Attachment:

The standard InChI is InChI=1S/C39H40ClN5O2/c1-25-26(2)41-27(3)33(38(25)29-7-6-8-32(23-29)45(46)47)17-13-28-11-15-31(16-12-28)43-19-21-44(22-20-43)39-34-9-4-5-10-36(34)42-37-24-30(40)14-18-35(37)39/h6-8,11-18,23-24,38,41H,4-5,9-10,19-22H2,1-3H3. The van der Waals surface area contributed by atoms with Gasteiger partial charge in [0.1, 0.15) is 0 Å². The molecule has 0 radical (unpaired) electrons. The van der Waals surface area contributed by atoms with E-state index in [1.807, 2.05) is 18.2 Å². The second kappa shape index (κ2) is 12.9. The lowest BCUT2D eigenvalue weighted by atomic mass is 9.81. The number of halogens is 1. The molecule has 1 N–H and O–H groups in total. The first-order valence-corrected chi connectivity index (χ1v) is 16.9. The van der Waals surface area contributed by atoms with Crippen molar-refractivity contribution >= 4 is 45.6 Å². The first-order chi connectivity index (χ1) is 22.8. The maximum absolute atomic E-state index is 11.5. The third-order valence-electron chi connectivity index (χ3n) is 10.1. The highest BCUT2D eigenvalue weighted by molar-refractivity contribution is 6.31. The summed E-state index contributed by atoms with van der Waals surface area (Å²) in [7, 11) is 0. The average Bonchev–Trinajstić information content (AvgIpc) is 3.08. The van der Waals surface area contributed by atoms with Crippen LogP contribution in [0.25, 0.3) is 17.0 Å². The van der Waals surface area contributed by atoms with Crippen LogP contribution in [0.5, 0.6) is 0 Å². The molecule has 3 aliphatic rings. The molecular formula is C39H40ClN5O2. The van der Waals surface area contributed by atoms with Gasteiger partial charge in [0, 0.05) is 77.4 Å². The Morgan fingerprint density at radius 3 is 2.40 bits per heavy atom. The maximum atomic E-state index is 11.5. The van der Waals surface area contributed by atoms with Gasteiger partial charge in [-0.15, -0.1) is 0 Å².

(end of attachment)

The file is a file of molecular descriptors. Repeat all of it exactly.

The standard InChI is InChI=1S/C39H40ClN5O2/c1-25-26(2)41-27(3)33(38(25)29-7-6-8-32(23-29)45(46)47)17-13-28-11-15-31(16-12-28)43-19-21-44(22-20-43)39-34-9-4-5-10-36(34)42-37-24-30(40)14-18-35(37)39/h6-8,11-18,23-24,38,41H,4-5,9-10,19-22H2,1-3H3. The van der Waals surface area contributed by atoms with Gasteiger partial charge in [0.1, 0.15) is 0 Å². The molecule has 0 radical (unpaired) electrons. The van der Waals surface area contributed by atoms with E-state index in [1.807, 2.05) is 18.2 Å². The second kappa shape index (κ2) is 12.9. The lowest BCUT2D eigenvalue weighted by atomic mass is 9.81. The number of halogens is 1. The molecule has 1 N–H and O–H groups in total. The first-order valence-corrected chi connectivity index (χ1v) is 16.9. The van der Waals surface area contributed by atoms with Crippen molar-refractivity contribution >= 4 is 45.6 Å². The first-order chi connectivity index (χ1) is 22.8. The maximum absolute atomic E-state index is 11.5. The third-order valence-electron chi connectivity index (χ3n) is 10.1. The highest BCUT2D eigenvalue weighted by molar-refractivity contribution is 6.31. The summed E-state index contributed by atoms with van der Waals surface area (Å²) in [7, 11) is 0. The average Bonchev–Trinajstić information content (AvgIpc) is 3.08. The van der Waals surface area contributed by atoms with Crippen LogP contribution in [0.25, 0.3) is 17.0 Å². The van der Waals surface area contributed by atoms with Crippen LogP contribution in [0.5, 0.6) is 0 Å². The molecule has 3 aliphatic rings. The molecular formula is C39H40ClN5O2. The van der Waals surface area contributed by atoms with Gasteiger partial charge in [0, 0.05) is 77.4 Å². The Morgan fingerprint density at radius 3 is 2.40 bits per heavy atom. The maximum atomic E-state index is 11.5. The van der Waals surface area contributed by atoms with Gasteiger partial charge in [-0.15, -0.1) is 0 Å².